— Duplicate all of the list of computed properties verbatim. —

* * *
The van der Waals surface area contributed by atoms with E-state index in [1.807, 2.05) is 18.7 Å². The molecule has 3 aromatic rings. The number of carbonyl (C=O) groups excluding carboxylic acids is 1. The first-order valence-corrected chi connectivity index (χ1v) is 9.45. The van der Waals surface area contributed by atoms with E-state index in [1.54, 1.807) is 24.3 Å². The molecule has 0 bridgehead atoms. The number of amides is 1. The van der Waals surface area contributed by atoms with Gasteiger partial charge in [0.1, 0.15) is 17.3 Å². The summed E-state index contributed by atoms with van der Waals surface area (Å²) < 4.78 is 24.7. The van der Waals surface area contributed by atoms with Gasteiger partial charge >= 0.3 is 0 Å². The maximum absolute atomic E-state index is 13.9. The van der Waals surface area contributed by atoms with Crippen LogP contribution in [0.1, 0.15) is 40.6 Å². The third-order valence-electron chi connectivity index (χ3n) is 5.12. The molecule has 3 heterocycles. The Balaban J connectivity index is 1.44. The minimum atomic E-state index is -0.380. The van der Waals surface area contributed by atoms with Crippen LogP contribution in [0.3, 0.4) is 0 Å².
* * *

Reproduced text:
The van der Waals surface area contributed by atoms with E-state index in [1.807, 2.05) is 18.7 Å². The molecule has 3 aromatic rings. The number of carbonyl (C=O) groups excluding carboxylic acids is 1. The first-order valence-corrected chi connectivity index (χ1v) is 9.45. The van der Waals surface area contributed by atoms with E-state index in [1.54, 1.807) is 24.3 Å². The molecule has 0 bridgehead atoms. The number of amides is 1. The van der Waals surface area contributed by atoms with Gasteiger partial charge in [0.1, 0.15) is 17.3 Å². The summed E-state index contributed by atoms with van der Waals surface area (Å²) < 4.78 is 24.7. The van der Waals surface area contributed by atoms with Gasteiger partial charge >= 0.3 is 0 Å². The maximum absolute atomic E-state index is 13.9. The van der Waals surface area contributed by atoms with Crippen LogP contribution in [0.1, 0.15) is 40.6 Å². The third-order valence-electron chi connectivity index (χ3n) is 5.12. The molecule has 3 heterocycles. The Balaban J connectivity index is 1.44. The minimum atomic E-state index is -0.380. The van der Waals surface area contributed by atoms with Crippen LogP contribution in [0.3, 0.4) is 0 Å².